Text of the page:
Anyway, the point is that, especially in textiles, colour is determined by dyes. Dyes are carefully constructed molecules (though often they are natural) chosen specifically for the purity and "colourfastness"* of the colour. (Colourfastness refers to the stability of the colour over time and weathering, most notably, fading due to exposure to bright sunlight.)

    The science of colour dyes has a very long and venerable history.

    Many dyes are actually natural minerals, and some are directly from elements, such as cobalt (blue), chromium (white), cadmium (yellow or red).

    Webpage (light reading): A History of Colours
    Book (heavy reading): Colour: Travels Through the Paintbox
    Last edited: May 24, 2006
  10. May 24, 2006 #9
    Yes, although for all extents and purposes, a molecule of the curtain really refers to a molecule of the dyed curtain.
  11. May 24, 2006 #10
    further on the topic of light, i understand certain elements have distinct spectra due to the quantized energy levels and so on, but why doesnt this happen with solids? why does a hot solid emit a continuous range of frequencies as it is heated, but a gas exhibits the quantized frequencies?
  12. May 24, 2006 #11
    A solid (or even better a blackbody) has more modes of vibration (read this as energy levels), essentially because it's a more complicated system. Therefore the frequencies of radiation it can emit, which is constrained to the differences between these energy levels, is greater.
  13. May 25, 2006 #12
    So the radiation emitted in blackbody radiation is not the change in electrons' energy levels, rather in the individual atoms or molecules? and if so, how does that generate photons?
  14. May 25, 2006 #13
    A blackbody is an idealized system, but it has infinite modes of vibration. If you have solved the energy eigenvalue equation of the hydrogen atom or the harmonic oscillator in QM, you will know that particles have energy levels. If you now consider a huge Hamiltonian, consisting of the kinetic and interaction energies of thousands upon thousands of particles, you will realise that there is likely to be many more modes of vibration. Also do not forget that the electron of one atom can interact (and will interact) with the electron of another, so you cannot truly speak of an "individual atom or molecule."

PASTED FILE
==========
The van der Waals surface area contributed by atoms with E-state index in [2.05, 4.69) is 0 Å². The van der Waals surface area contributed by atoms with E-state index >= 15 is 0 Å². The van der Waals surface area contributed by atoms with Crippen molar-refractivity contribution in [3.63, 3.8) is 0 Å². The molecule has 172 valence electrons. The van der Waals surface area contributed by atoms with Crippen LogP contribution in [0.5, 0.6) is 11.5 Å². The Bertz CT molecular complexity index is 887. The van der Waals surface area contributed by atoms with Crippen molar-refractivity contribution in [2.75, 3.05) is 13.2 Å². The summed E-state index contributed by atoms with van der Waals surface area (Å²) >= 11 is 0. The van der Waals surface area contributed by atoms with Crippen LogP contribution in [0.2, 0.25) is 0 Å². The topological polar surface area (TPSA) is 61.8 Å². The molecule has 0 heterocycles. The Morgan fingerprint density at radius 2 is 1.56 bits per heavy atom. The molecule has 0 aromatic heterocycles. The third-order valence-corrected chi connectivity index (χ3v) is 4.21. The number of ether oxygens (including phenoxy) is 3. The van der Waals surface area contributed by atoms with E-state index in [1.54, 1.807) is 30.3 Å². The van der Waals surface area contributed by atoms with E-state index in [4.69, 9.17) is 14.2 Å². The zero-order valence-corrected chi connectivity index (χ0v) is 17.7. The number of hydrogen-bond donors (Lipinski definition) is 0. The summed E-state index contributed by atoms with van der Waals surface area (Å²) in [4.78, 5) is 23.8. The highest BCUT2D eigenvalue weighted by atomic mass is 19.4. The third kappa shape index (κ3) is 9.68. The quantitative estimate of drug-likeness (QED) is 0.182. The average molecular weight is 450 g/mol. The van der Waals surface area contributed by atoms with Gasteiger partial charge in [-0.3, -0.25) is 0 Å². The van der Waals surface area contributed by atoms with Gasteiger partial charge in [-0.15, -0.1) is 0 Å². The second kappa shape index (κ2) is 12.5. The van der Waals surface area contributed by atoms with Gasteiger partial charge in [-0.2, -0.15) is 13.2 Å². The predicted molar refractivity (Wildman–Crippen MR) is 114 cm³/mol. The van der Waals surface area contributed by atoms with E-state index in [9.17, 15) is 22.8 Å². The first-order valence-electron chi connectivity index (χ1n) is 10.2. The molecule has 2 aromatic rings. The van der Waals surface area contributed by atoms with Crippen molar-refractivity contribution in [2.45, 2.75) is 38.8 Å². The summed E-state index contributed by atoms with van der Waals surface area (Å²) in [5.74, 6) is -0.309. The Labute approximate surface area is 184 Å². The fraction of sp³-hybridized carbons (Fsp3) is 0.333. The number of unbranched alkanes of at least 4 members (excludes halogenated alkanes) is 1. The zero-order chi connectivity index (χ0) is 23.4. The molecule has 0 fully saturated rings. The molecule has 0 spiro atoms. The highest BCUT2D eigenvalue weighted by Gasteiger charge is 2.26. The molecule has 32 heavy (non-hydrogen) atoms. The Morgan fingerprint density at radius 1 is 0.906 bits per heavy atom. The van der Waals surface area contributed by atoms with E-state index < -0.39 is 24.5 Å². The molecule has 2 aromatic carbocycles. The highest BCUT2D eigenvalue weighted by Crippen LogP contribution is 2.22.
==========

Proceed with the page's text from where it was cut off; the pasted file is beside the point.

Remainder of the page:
Any change in electrical potential energy will emit/absorb a photon; it does not necessarily have to be a change in the energy level of an electron.
  15. May 26, 2006 #14


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    I think we should let the OP come to his own conclusions about understanding.

    If you examine his posts:

    "...the curtain is just a pile of molecules. So how come this pile has colours? and how come not all substances have [colour]..."

    "...Those 'complicated objects', are they built up of more than one molecule? And, if so, how many molecules are needed to form an object with colour?..."

    "...So, a single 'curtain molecule' absorbs all light and emits "green light"..."

    you'll see that an understanding of curtain molecules vs. dye molecules will surely help him better grasp the processes here.
  16. May 26, 2006 #15
    You make a good point.